Carbon clean-up for aviation agreed
Governments from 190 countries have agreed to reduce the impact of global aviation carbon emissions on climate change.
Montreal: The European Union claimed a diplomatic victory after governments from 190 countries agreed to reduce the impact of global aviation carbon emissions on climate change.
The UN`s aviation body, the International Civil Aviation Organisation (ICAO), late Friday backed a global goal of improving fuel efficiency by two percent every year starting as early as 2013 and continuing to 2050.
The ICAO said the agreement made it the "first" UN agency "to lead a sector in the establishment of a globally harmonised agreement" to limit carbon dioxide emissions which are blamed for global warming.
The agreement comes less than two months before countries meet for the next UN discussions on climate change in Cancun, Mexico, in late November.
The EU on Saturday welcomed the agreement, saying it was in step with its own plan to cap aircraft emissions in Europe starting in 2012 -- even if the deal fell short of what it had hoped.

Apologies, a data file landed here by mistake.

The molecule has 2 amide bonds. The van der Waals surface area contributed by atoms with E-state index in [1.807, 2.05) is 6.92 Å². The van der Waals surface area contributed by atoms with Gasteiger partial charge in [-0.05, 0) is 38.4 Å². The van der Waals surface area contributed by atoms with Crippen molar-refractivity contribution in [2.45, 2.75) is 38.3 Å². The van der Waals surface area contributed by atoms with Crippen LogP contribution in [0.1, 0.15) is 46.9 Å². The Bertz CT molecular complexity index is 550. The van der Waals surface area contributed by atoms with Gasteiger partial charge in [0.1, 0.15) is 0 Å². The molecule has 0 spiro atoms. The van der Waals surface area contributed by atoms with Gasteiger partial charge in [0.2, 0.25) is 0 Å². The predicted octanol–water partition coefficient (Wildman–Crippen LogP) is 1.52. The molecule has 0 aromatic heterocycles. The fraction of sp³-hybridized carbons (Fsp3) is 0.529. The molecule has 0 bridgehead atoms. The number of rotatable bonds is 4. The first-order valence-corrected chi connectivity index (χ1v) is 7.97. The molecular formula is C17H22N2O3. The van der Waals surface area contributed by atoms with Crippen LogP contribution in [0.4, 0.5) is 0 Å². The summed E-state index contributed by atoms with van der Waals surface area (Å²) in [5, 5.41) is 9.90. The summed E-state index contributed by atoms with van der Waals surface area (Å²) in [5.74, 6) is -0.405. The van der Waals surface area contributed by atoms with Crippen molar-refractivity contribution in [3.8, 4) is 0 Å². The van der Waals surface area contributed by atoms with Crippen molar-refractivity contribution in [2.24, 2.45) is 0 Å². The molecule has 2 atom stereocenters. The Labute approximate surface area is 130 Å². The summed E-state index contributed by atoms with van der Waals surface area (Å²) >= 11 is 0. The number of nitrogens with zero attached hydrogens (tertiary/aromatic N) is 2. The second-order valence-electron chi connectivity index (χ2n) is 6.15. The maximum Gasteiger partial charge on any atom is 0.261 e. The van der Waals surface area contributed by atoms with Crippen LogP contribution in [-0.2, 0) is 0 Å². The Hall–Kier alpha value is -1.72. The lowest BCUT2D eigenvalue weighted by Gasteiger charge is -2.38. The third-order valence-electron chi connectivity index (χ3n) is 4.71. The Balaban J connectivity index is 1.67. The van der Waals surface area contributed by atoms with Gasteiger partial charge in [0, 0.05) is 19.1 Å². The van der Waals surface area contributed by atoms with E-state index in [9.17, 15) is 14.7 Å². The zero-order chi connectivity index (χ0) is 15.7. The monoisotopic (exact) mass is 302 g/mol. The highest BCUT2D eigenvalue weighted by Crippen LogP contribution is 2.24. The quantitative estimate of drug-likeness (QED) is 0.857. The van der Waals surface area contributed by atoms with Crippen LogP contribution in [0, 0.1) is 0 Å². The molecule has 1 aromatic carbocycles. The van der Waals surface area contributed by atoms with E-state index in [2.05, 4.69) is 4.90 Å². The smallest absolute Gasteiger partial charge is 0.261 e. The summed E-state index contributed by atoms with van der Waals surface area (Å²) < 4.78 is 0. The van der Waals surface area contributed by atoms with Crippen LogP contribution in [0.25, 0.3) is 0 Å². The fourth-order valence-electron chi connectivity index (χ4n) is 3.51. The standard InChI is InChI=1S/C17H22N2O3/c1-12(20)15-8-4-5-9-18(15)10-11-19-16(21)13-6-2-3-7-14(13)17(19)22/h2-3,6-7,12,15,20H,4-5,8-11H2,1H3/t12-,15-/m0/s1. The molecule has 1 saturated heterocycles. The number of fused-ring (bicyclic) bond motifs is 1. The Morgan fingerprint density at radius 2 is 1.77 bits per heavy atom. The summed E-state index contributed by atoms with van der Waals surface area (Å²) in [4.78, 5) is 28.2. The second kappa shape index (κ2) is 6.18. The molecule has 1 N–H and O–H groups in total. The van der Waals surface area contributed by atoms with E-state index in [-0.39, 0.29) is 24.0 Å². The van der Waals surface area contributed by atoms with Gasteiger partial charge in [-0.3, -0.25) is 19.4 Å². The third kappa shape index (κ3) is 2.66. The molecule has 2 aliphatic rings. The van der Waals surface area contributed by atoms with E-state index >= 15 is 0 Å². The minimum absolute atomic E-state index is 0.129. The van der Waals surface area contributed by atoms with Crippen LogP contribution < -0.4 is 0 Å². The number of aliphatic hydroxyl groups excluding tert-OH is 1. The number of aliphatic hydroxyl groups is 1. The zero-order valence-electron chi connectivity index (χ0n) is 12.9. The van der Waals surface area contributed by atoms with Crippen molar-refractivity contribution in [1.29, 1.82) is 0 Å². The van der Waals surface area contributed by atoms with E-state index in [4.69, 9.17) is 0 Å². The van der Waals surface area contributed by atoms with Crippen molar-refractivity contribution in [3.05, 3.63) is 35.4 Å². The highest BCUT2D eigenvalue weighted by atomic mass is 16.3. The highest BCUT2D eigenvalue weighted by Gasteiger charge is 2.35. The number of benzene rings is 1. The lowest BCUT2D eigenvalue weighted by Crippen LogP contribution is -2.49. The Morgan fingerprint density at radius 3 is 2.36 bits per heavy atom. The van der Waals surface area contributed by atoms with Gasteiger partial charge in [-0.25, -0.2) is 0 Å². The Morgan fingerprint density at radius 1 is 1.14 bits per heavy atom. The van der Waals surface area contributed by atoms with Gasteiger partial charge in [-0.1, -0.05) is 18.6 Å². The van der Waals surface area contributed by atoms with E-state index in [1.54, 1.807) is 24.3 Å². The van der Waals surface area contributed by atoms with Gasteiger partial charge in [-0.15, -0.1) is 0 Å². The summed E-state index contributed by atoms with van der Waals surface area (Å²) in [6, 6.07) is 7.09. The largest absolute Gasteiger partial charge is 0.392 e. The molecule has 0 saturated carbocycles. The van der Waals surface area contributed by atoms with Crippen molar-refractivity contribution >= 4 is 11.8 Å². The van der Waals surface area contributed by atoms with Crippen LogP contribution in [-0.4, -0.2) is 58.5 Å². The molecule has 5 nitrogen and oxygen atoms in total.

A key part of the agreement approved an initiative to create a global trading structure for carbon emissions created by air transport.
"Critically, the deal is a good basis for proceeding swiftly with the inclusion of aviation in the EUs emissions trading scheme," EU climate commissioner Connie Hedegaard said in a statement quoted by Bloomberg financial news agency.
"The goal is not as ambitious as Europe thinks it should be, but at the same time ICAO has recognised that some states may take more ambitious actions prior to 2020," Hedegaard said.
The ICAO said the agreement, reached in Montreal after nearly a decade-long stalemate in the discussions, was a "comprehensive resolution to reduce the impact of aviation emissions on climate change" and set "a roadmap for action through 2050".
The agreement will cover more than 90 percent of worldwide air traffic, which contribute up to three percent of global greenhouse emissions, the EU said.